The Board of County Commissioners on Tuesday voted to keep the Gulf County Jail operations intact.
Commissioner Joanna Bryan said she would continue to look at the $1.2 million jail budget and liability issues as the county budget continues to contract.
Jail administrator Michael Hammond said he had been “blindsided” by the discussion of two weeks prior, during which Bryan, for the second time, raised the issue of jail inspections, liability and jail costs.
Since being requested by Commissioner Warren Yeager to “think outside the box”, something Yeager again championed Tuesday, Bryan has examined ways to possibly cut jail costs.
Hammond said he wanted to bring some history to the issue and to “set the record straight.”
He disputed figures published in the newspaper last week regarding costs and jail operations, figures that had been provided to Bryan by county administrator Don Butler, in consultation with Hammond, on July 29 after Bryan first raised issue regarding the jail population and operating expenses more than a month ago.
He also disputed conclusions made by Bryan based on those figures and published last week, saying that farming out the male population at the jail, as is currently policy on females, who are housed in Bay County, would not represent a cost savings.
Hammond also noted that the board policy, adopted several years ago, was to not bring the jail up to Florida Model Jail Standards due to the costs, over $1.3 million.
That decision came after a review of the jail by a contractor hired by the BOCC.
He said Bryan’s suggestion at the last meeting to have the jail inspected was in direct conflict with board policy, which he had reiterated twice during the last meeting in saying he would refuse a commissioner and inspector access to the jail without a board vote.
“I totally agree … you should not adopt the policies (of Model Jail Standards),” Hammond said.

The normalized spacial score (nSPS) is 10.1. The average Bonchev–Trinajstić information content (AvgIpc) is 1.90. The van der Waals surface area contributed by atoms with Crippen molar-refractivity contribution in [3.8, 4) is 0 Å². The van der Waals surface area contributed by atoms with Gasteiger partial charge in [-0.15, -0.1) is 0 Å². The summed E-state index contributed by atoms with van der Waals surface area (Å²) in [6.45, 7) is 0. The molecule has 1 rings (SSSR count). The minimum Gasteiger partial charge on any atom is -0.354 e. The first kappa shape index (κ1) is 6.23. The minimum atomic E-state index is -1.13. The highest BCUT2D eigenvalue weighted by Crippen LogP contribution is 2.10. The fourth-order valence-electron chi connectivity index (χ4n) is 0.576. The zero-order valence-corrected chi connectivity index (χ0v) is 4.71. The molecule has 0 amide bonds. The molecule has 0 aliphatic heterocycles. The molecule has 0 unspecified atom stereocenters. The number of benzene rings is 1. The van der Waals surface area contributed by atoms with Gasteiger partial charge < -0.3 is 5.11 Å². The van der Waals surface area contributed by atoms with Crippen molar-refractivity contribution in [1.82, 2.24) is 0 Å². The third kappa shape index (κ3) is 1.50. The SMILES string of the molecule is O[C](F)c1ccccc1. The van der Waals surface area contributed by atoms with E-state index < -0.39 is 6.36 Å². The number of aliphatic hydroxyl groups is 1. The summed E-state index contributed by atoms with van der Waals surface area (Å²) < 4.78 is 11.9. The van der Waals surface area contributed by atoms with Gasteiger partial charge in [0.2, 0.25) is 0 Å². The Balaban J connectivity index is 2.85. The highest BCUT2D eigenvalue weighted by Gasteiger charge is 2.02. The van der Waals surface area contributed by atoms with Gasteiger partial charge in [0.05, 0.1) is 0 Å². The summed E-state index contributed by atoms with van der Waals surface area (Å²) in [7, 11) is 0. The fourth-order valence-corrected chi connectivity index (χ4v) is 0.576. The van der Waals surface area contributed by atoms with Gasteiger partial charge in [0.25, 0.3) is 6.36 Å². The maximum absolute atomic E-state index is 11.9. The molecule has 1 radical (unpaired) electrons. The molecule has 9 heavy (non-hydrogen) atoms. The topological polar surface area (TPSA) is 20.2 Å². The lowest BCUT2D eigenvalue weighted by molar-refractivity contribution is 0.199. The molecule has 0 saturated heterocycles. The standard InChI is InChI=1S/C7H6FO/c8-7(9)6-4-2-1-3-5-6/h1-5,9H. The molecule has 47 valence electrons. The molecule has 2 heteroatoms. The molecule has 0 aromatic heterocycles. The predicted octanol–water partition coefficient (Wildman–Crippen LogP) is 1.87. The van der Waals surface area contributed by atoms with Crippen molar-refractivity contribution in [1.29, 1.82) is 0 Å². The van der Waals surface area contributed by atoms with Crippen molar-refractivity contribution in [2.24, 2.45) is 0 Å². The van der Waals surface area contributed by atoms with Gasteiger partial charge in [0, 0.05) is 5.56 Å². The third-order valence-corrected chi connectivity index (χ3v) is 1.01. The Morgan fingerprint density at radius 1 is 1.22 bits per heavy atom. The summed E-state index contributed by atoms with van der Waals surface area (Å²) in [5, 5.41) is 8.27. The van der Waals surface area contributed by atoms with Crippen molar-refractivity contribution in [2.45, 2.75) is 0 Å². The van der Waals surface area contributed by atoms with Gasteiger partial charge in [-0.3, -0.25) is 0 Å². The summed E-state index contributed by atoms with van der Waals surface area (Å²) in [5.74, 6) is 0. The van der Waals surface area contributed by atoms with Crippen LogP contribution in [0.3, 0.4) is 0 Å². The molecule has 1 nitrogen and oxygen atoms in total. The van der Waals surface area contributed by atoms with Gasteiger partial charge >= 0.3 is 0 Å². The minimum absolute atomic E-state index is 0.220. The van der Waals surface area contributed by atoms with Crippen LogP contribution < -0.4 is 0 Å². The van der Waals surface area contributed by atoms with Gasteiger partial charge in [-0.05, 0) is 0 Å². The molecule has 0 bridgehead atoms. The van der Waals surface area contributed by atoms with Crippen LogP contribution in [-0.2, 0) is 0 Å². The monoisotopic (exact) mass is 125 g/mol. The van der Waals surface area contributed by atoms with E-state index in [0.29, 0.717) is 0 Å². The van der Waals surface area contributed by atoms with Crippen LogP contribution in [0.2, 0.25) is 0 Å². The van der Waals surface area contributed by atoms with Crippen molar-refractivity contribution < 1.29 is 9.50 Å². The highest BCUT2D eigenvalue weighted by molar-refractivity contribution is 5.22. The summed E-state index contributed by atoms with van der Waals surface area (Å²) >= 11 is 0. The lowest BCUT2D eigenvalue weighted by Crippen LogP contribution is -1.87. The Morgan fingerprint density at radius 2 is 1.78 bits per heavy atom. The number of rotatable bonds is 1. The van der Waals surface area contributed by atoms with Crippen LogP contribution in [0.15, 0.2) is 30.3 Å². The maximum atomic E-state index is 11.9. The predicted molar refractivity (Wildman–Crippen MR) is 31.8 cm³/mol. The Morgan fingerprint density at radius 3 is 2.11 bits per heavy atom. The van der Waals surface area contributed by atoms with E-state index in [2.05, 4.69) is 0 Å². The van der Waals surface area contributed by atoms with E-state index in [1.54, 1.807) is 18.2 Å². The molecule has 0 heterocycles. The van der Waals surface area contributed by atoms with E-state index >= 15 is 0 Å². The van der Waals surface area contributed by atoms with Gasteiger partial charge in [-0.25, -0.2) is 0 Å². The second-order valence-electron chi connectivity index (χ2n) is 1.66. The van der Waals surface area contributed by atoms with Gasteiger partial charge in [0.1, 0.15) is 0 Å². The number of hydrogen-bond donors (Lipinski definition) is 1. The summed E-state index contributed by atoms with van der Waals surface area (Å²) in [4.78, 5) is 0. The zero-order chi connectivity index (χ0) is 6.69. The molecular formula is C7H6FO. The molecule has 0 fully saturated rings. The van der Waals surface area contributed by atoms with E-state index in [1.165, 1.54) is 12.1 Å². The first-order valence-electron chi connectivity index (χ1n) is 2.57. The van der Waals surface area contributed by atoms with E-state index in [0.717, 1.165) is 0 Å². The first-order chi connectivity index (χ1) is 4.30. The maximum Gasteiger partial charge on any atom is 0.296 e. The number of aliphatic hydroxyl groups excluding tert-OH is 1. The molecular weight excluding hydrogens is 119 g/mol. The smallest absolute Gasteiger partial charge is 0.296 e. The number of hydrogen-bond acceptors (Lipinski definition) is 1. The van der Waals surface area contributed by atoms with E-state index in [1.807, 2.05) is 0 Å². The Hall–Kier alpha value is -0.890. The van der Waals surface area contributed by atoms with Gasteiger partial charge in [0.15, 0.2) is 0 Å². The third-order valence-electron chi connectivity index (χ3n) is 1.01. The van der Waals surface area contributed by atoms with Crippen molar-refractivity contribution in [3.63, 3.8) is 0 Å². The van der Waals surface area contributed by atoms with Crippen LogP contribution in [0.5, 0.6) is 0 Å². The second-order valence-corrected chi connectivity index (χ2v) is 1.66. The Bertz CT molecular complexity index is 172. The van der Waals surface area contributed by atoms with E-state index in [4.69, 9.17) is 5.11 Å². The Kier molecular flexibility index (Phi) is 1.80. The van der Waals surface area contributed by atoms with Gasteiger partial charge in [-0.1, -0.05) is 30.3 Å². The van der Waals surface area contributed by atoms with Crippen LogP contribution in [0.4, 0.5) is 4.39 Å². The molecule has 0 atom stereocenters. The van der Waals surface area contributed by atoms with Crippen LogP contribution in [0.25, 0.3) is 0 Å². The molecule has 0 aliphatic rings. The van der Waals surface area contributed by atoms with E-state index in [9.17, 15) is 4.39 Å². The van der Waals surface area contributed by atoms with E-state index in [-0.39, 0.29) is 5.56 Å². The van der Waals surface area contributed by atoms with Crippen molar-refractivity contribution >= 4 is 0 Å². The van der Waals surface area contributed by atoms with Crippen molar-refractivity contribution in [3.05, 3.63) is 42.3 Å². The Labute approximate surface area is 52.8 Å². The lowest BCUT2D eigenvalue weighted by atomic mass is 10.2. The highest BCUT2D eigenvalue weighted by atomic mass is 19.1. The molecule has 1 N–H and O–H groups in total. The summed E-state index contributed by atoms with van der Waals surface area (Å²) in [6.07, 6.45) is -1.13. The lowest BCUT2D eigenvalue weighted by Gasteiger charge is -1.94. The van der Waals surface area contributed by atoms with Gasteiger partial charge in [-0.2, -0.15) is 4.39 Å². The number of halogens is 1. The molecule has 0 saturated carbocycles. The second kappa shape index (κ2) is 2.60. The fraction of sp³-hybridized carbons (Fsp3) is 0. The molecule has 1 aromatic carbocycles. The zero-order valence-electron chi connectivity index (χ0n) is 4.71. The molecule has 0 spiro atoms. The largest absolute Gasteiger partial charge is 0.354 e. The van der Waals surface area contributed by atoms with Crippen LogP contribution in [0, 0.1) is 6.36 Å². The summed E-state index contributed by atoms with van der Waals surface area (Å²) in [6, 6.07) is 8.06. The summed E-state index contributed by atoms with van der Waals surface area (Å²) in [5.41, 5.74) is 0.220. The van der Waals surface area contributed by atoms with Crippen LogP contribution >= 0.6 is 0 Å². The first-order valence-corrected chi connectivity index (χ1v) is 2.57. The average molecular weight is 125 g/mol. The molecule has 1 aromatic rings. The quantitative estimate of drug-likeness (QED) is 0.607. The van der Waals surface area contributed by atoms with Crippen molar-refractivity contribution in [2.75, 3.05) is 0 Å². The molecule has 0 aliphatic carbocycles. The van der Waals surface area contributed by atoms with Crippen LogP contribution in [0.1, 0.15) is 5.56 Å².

He said the board should vote not to outsource the jail operations to address concerns by the 15 full-time employees.
Hammond said the discussion was personal and an effort to have him fired.
Bryan said there was nothing personal, she was doing what Yeager had asked of commissioners – think outside the box.
She said the discussion was hardly a “blindside” since she had long ago requested information from Butler and Hammond, information published last week which Hammond was now disputing.
“This is a business decision,” Bryan said. “I would not want us to take on something that would not save us money.”
She said there was a statutory requirement for jail inspections, though no enforcement of that requirement is in statute. She said an inspection would show where the county jail fell short of Model Jail Standards.
“It does not increase liability,” Bryan said. “We need to strive to meet Model Jail Standards. “You can not inspect your facility.
“When we incarcerate we take over people’s lives. We need to ensure the inmates our safe and our employees have the right to be safe. The (MJS) are aspirational; they are a minimum.”
She said the county needs to operate more fiscally-efficient and examining all phases of the budget is the way to ensure that efficiency. She added that there were cost savings to be had; Yeager disagreed, saying it might cost the county more to send male inmates to Bay County.
“It will cost more,” Hammond contended. “The jail is better today that it has ever run. It is not rational to have this discussion.”